Or at least, that's my reconstruction from the minimal live play-by-play text descriptions mlb.com's Gameday feature provided. When Gameday is all you have to go by, something like "Varitek error" takes on a dozen permutations. I see Varitek clumsily dropping the ball, or letting it bounce off his glove. I see Varitek reaching heroically for another wild pitch by Beckett and being punished in the statistics for his brush with the ball. I see Beckett fusing with fellow Sox pitcher Tim Wakefield and throwing a knuckleball, Varitek's Achilles' heel. And I'm feeling an echo of the sinking sensation all New England felt when Varitek, a Gold Glove, loaded up the bases with Yankees on Wakefield's confounding knucklers during the 13th inning of game 5 of the 2004 Sox-Yankees series. (Inhaler break.)

(I did take pleasure in seeing that the Yankees are learning that the cost of having the best leadoff hitter in baseball is that any hit into center field will be returned to the infield with the same aim and care as Falstaff on a bender urinating in the general direction of a trash can. See this Gameday play-by-play:So there is some solace in all this.)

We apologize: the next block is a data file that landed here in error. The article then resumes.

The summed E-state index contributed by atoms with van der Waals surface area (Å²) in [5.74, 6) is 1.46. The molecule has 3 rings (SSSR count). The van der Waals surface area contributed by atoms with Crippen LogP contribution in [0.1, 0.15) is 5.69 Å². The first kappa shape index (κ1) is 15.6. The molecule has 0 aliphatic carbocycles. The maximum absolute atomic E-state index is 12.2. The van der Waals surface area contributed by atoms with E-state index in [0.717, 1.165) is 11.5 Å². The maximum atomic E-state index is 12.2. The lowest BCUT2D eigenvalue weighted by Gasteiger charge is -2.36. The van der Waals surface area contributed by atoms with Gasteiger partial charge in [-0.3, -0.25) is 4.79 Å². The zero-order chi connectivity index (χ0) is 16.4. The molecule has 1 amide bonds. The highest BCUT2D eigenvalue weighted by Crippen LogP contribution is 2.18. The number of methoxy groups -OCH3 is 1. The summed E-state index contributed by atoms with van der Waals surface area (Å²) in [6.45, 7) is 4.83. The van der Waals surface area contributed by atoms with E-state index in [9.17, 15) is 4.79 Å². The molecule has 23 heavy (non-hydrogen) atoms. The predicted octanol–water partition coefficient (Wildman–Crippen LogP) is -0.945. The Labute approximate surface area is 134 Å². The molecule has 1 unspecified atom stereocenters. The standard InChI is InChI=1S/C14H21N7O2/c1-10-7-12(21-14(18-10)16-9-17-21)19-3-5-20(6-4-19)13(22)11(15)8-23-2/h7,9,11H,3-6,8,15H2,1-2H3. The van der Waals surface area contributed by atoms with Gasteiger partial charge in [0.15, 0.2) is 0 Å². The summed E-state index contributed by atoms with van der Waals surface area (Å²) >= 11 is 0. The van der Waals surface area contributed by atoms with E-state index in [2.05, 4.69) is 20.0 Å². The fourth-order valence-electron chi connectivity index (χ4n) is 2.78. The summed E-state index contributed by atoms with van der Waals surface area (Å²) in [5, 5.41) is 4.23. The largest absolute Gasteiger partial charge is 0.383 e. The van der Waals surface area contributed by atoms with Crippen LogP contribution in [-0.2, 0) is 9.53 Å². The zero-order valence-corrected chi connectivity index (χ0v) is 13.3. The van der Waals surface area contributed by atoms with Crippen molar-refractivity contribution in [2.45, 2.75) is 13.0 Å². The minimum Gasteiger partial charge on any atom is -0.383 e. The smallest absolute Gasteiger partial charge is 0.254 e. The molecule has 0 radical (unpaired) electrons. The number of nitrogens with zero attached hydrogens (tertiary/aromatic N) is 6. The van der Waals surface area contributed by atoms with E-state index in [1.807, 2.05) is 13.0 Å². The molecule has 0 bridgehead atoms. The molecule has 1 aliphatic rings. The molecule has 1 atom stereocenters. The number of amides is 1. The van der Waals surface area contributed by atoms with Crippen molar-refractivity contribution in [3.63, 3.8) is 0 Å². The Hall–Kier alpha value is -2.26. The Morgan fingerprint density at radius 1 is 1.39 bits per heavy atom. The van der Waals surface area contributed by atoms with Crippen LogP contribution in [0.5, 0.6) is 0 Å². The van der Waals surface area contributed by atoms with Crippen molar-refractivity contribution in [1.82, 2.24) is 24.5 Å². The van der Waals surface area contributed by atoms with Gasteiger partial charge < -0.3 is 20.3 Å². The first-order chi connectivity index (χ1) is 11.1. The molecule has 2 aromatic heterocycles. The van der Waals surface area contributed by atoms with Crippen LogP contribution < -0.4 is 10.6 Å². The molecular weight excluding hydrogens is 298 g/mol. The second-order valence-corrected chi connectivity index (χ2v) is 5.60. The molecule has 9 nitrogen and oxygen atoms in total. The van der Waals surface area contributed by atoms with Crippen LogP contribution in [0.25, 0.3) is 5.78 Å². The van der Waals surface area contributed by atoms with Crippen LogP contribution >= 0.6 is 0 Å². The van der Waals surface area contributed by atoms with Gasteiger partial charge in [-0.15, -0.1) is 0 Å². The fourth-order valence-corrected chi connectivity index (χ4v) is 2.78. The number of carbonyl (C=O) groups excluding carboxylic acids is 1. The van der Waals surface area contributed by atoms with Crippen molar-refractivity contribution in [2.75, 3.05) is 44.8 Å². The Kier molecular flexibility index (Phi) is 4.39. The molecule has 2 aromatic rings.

Thank God I went to work at this point. If I had kept watching I would have seen Beckett give up 7 runs in the second inning and get pulled after just 4 outs of play. Watching that sort of thing on television is heartbreaking. Watching it through a sequence of descriptions like "Giambi fly, runs recorded" spooned out in 90-second intervals is torture.

Postscript: I did stay long enough to note a hilarious advertisement. Between the scenery-chewing Red Sox and Yankees, there are so many popular players that it's hard sometimes to remember that the rest of the American League exists, let alone that it includes a White Sox team that's becoming a legend of defensive baseball, or a Tigers team that, losing streak or no, looks amazing and has been beating up on everybody. When I loaded Espn.com, I was shown the following advertisement for All-Star voting:FYI, guys, Ichiro Suzuki is batting .367 right now and is on track for 250 hits.

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Blogger Alice on Mon Jun 12, 12:05:00 PM:
Last Monday's game was indeed a travesty. We watched hockey instead, and it took me until the end of the first period to mumble, "I know how you score a goal in hockey, but how do you strategize? Are there plays?" I'm not saying I understand it any better this week.

I went to last Tuesday's Sox-Yankees game in the Bronx with Jaime's law firm. I had been to A and AAA games before, but I hadn't ever been to a major league game. We sat within shouting distance of Trot Nixon. I can report that Alex Rodriguez is even worse than I'd imagined: his at-bat music is Evanescence. I can also report that Melky Cabrera's catch was all the more devastating to see live.

At least you don't have to deal with the YES network, Ben.